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When it comes to content moderation a little transparency goes a long way, study finds

The study was conduced by the Georgia Institute of Technology and University of Michigan researchers.
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A new study by Georgia Institute of Technology and University of Michigan researchers – looking into user behavior on Reddit after receiving content removal explanations – has found that social media platforms could make their moderation job easier if they provided more transparency about their decisions.

The researchers, who note that current moderation practices are opaque to the degree that it’s difficult to properly examine them, focus on the role that providing explanations for removal of content has in the way users interact on a platform in the future.

The study used 32 million Reddit posts as its sample, to sum up its findings by suggesting that social media platforms should invest more and make better use of content removal explanations as an important tool of moderation.

Referring to the “black-box nature of content moderation” deployed by a majority of platforms, the study says that this makes it difficult to understand the process, and difficult for users to understand its end-product – the decision to remove their posts.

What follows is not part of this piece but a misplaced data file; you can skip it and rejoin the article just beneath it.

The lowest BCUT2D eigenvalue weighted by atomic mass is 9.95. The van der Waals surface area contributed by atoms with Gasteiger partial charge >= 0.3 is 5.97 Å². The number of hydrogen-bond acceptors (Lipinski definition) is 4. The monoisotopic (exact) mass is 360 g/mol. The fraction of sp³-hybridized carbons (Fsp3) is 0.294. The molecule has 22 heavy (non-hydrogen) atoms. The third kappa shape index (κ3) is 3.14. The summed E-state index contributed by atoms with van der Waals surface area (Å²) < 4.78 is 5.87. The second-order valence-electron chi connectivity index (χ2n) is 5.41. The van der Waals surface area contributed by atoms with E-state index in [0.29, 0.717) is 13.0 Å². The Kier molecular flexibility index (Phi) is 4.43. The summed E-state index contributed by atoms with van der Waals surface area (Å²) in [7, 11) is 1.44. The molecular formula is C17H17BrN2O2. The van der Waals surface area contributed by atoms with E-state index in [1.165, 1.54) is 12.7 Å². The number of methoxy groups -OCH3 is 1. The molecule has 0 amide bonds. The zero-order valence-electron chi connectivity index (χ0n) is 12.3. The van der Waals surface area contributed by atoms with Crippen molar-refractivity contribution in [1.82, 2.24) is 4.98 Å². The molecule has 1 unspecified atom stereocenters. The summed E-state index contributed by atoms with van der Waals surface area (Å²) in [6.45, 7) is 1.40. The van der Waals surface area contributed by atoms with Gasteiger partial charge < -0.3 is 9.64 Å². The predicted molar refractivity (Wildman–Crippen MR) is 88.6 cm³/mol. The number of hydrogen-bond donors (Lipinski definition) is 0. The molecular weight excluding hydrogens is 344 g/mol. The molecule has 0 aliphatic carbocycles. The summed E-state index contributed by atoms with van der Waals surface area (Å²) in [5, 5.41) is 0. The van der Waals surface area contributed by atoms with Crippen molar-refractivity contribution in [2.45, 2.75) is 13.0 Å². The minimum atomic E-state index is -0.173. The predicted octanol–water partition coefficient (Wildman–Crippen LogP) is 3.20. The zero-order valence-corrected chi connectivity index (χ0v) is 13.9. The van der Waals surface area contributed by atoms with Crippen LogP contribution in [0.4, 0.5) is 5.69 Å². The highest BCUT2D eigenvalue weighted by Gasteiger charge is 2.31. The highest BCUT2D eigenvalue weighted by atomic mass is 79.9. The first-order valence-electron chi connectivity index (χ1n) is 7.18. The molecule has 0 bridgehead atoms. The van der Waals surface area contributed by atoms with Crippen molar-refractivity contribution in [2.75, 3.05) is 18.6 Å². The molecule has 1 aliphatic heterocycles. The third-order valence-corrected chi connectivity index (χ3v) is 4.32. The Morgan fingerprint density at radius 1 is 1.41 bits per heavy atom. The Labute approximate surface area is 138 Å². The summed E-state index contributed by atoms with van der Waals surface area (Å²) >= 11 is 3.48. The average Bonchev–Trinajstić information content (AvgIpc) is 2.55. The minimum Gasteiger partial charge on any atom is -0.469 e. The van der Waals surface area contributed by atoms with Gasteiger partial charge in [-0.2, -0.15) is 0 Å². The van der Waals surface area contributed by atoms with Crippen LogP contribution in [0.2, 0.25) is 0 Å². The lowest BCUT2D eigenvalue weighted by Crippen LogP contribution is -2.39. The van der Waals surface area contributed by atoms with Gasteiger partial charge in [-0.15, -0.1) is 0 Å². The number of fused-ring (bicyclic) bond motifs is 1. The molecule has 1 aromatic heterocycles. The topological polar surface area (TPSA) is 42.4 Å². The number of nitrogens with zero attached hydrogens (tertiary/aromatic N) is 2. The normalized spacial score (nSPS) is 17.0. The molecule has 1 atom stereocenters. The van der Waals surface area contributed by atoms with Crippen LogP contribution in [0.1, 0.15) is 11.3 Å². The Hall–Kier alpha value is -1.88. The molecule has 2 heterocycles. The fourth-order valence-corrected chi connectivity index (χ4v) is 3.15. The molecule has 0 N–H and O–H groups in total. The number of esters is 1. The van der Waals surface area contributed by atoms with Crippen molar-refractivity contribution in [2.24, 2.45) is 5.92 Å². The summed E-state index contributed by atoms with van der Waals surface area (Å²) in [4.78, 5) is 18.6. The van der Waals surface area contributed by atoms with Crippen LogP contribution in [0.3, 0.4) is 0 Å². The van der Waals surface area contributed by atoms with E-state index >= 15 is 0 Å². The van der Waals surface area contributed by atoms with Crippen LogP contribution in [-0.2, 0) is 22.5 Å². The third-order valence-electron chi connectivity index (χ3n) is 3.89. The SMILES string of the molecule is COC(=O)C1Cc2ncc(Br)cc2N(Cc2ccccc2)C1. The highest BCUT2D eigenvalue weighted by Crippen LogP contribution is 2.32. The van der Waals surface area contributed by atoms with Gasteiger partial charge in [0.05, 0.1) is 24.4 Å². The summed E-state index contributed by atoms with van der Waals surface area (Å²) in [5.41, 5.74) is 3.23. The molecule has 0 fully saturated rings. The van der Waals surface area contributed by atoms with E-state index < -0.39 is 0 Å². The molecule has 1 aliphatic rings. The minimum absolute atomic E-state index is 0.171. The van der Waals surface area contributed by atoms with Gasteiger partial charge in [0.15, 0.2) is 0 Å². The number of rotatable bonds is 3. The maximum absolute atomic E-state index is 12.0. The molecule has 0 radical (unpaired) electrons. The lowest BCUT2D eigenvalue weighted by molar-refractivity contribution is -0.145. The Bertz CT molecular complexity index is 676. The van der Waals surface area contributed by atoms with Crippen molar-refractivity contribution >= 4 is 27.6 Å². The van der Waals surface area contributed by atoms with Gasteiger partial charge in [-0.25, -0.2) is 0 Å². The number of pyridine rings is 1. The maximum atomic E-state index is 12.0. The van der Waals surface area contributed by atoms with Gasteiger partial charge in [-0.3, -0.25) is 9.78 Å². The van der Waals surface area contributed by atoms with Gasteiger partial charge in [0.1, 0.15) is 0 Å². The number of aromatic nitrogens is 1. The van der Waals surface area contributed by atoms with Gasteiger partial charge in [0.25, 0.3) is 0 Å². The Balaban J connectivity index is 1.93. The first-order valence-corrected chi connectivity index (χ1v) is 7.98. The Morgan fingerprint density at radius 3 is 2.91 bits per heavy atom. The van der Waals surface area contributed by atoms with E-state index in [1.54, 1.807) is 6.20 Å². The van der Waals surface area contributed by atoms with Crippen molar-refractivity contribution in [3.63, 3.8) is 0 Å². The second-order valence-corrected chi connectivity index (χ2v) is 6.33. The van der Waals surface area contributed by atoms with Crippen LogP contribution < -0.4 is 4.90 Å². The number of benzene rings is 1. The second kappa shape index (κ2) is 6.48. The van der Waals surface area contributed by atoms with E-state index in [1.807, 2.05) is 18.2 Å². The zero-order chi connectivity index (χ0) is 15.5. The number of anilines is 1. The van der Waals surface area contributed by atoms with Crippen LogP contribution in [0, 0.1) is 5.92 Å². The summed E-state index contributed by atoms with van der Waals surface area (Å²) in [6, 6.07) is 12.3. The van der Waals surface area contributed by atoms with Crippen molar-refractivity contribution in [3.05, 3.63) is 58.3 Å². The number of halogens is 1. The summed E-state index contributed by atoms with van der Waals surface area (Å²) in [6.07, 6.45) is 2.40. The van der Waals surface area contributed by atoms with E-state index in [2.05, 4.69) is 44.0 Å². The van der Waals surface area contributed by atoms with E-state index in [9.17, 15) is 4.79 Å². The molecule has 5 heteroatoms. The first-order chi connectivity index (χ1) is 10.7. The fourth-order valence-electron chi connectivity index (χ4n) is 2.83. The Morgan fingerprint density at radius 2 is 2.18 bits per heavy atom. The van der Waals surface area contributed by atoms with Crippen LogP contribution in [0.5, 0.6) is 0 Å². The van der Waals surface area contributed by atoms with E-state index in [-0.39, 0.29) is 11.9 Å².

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One consequence of this is the loss of trust in social media sites – but what effect would greater transparency have? The study finds that providing explanations for such decisions decreases both the likelihood of future submissions, and future removals.

The first outcome could have to do with users being irritated by deletion of their content because they found out about it – given “the frequent silent removals on Reddit.” But those who continue participating are less likely to have their future submissions deleted, meaning that the quality of content will have increased.

A more direct approach is also found to be more effective – explanations work best when provided in the form of a reply, than by tagging the post with an explanation. But it doesn’t seem that messages from humans have a better effect than those crafted by bots, the researchers noted.

And while the massive amount of content means that companies go for the cheapest way to moderate it, the current system is flawed, and is not likely to get better as the volume of content increases.

That is another reason why the researches suggest social media platforms should invest in building moderation that will incorporate removal explanations.

If you're tired of cancel culture and censorship subscribe to Reclaim The Net.

Defend free speech and individual liberty online. 

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